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<== Date ==> <== Thread ==>

Subject: RE: epicsTimer and rounding
From: "Hill, Jeff" <johill@lanl.gov>
To: Eric Norum <eric@norum.ca>, Ralph Lange <Ralph.Lange@gmx.de>
Cc: EPICS Core Talk <core-talk@aps.anl.gov>, Dirk Zimoch <dirk.zimoch@psi.ch>
Date: Fri, 8 Jun 2012 14:24:13 +0000

Ø  The posix implementation of epicsThreadSleep calls nanosleep

Ø  asking for a 0 delay, and gets a 0 delay.

 

This is certainly inconsistent with the windows implementation which (intends) to round

any floating point seconds sleep requested of less than one tick to a tick. Rounding sleeps

of between 0 and .5 seconds to no sleep definitely seems wrong to me. We should probably

clarify what behavior should be implemented by each OS specific stub in the application

developers guide, and then make all of them consistent?

 

Ø  I've never encountered a 'sleep/pause/nap/delay' function that could return early.

 

Next question; If we decide that a sleep of less than one tick should be a sleep of one tick, then

perhaps Ralph’s issue is arguably caused by an issue in the posix implementation of

epicsThreadSleep instead of in epicsTimer. Fixing only posix timer (and any other inconsistent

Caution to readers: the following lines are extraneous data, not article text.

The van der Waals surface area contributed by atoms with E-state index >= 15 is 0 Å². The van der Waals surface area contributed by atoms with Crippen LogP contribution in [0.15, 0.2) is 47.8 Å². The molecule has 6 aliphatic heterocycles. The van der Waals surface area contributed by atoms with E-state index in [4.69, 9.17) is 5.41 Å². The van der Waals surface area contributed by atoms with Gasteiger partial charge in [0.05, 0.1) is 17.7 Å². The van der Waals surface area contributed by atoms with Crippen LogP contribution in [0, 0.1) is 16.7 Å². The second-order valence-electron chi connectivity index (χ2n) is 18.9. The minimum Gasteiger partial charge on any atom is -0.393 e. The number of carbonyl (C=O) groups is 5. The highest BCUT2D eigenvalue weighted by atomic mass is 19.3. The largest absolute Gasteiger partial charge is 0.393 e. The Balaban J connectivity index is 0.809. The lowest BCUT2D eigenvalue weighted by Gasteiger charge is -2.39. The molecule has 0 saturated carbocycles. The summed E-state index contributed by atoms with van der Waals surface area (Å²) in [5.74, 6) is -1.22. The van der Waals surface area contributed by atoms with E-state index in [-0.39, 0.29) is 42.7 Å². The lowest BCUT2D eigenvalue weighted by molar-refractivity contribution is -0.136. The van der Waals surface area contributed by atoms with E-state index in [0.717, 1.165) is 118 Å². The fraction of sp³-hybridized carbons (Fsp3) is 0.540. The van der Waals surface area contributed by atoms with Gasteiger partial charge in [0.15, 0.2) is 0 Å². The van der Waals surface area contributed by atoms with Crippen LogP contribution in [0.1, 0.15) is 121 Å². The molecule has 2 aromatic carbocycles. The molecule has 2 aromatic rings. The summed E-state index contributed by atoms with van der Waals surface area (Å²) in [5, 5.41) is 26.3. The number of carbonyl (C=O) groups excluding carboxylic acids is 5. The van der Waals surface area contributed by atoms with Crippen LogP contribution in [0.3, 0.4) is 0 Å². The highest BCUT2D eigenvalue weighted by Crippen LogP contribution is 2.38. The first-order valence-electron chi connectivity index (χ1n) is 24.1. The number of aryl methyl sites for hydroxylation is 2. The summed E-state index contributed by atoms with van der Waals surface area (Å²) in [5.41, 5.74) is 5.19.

implementations) would presumably be an optimal solution where Ralph’s issue is solved and

also periodic timers can remain more statistically accurate (on average)? Note that the epicsTimer

class _is_ used to schedule the scan threads, ca beacons, etc.

 

I will certainly go with whatever the consensus ends up being.

 

Jeff

 

From: core-talk-bounces@aps.anl.gov [mailto:core-talk-bounces@aps.anl.gov] On Behalf Of Eric Norum
Sent: Friday, June 08, 2012 7:46 AM
To: Ralph Lange
Cc: EPICS Core Talk; Dirk Zimoch
Subject: Re: epicsTimer and rounding

 

On Jun 8, 2012, at 6:35 AM, Ralph Lange wrote:


It is application dependent. Short sleeps are usually intended as waits,
so the application assumes it will wake up no earlier than after the
requested time. This is why the OS specific sleep functions always round
up, never down. And this is why I think the epicsTimer should behave the
same way.

In case an application wants a statistically optimized behavior, it can
easily get the quantum and do the subtraction itself.

I know this is symmetric (the application could add half a quantum when
it wants the round-up behavior), but I would strongly suggest that the
semantics of the epicsTimer follow the semantics of all reasonable OS's
sleep implementations, and always round up to the next quantum.

 

I agree with Ralph 100% 

I've never encountered a 'sleep/pause/nap/delay' function that could return early.

-- 
Eric Norum
eric@norum.ca




 


Replies:
Re: epicsTimer and rounding Ralph Lange
References:
epicsTimer and rounding Ralph Lange
RE: epicsTimer and rounding Hill, Jeff
Re: epicsTimer and rounding Ralph Lange
Re: epicsTimer and rounding Eric Norum

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